A study from Fitch Ratings has shed light on the difficult path that lies ahead for many of the United States’ top land-based casinos.
After initially closing during a near twelve-week lockdown from March, Las Vegas’ bricks-and-mortar casinos are slowly starting to re-open their doors. Any companies hoping for a quick revival of their fortunes are set to be disappointed, though. The study forecasts that it could take several years for casinos and resorts to recover to pre-pandemic levels.
The Very Long Road to Recovery
According to a Fitch Ratings investigation, Las Vegas casinos are looking at a downturn of up to sixty percent over the year. This is predicted to be followed by smaller recessions of 50% and 20% over 2021 and 2022. If the Fitch Ratings report is to be taken seriously, brick-and-mortar casinos across the Las Vegas Strip may have to wait until 2023 before they see recovery.
While the astronomical losses might be a cause for concern, the lack of activity is not thought to be overly damaging to the industry as a whole. It is believed that US casinos currently have around $24 billion in cash and other assets which would cover them until the end of 2022 when slow growth figures are to be expected.
New Jersey Begins Rebuilding
Over in Atlantic City, an equally gloomy forecast has been predicted. However, that has not stopped the Borgata Hotel Casino & Spa from reopening its primary poker room. Having closed at the beginning of March, the room reopens with a varying degree of new restrictions. Just thirty tables (instead of the usual 77 tables) are open, and each has been distanced from the rest. Moreover, there are barriers and dividers between tables and players. While no tournament games are expected to take place in the immediate future, cash games are on the menu.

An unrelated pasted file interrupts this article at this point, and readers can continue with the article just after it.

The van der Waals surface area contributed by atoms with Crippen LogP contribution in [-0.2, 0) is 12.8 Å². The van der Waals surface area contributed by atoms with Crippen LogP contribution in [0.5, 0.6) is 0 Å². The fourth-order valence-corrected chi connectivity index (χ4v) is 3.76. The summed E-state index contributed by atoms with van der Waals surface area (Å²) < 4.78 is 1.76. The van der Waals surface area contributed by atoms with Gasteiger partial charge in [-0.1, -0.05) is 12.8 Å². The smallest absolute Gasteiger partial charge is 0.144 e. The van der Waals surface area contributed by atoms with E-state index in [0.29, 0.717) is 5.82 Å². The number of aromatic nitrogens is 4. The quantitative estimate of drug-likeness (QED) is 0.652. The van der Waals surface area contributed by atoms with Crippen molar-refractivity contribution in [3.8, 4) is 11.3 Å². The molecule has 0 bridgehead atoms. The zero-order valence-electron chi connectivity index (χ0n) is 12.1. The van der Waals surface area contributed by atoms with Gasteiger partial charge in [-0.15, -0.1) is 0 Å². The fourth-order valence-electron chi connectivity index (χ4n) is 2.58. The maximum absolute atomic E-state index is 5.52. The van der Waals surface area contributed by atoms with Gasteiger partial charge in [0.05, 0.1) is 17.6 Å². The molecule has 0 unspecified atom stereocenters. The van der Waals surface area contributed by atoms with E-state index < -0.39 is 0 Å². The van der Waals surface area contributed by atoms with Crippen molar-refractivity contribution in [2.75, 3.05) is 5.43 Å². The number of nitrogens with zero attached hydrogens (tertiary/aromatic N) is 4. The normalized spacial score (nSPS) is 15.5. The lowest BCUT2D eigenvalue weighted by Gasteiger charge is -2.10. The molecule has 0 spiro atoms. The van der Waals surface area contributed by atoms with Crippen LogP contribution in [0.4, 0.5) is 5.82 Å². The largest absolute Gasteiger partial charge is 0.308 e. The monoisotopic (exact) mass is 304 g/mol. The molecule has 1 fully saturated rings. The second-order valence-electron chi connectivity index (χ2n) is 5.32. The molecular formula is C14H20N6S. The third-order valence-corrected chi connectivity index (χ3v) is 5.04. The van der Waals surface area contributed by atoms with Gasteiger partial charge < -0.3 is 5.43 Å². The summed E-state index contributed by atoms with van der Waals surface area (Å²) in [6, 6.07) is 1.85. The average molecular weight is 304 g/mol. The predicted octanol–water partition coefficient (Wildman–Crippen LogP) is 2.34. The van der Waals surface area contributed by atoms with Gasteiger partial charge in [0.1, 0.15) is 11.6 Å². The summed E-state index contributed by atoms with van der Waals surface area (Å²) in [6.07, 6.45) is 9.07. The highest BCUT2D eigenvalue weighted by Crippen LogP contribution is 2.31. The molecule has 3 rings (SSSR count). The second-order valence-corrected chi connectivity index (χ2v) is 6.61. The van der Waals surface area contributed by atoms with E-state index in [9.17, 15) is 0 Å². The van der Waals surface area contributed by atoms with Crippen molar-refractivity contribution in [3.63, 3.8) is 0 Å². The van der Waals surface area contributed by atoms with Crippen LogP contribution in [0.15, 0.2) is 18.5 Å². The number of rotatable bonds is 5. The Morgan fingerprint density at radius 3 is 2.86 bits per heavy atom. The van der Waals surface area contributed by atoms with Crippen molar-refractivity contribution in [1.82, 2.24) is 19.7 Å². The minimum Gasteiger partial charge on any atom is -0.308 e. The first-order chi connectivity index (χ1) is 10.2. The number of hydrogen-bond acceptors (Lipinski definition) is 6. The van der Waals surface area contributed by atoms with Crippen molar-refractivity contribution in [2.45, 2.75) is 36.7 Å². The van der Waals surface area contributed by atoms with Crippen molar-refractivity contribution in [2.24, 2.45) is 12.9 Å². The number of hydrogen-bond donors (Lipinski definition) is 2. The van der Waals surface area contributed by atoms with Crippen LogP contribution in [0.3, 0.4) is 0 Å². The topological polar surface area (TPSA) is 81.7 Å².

The Borgata also requires its players to wear face masks, and while drinks are being offered, no food will be served on the casino’s premises. Regular hand sanitising stations have also been set up to welcome back players at the casino. For now, no spectators will be allowed into the poker room, and it is not yet known if other casinos in Atlantic City will follow Borgata’s lead and open their own doors.
The Shift to Online Gambling Poses Fresh Problems
The amount of time it is likely to take for casinos in Atlantic City and Las Vegas to recover may not be the only issue facing them. Many states have turned an eye towards regulated online casino gambling, with games mooted, too. As a result, several major US operators have explored avenues which could see them shift their business online. While this would raise a significant amount of revenue for the ailing casinos, it could also permanently damage many land-based casinos. Similar results have been found in European countries, many of which have fully regulated online casino industries. The land-based casino and gambling industry in the US is changing, and whether many of Las Vegas’ brick-and-mortar casinos pull through remains to be seen.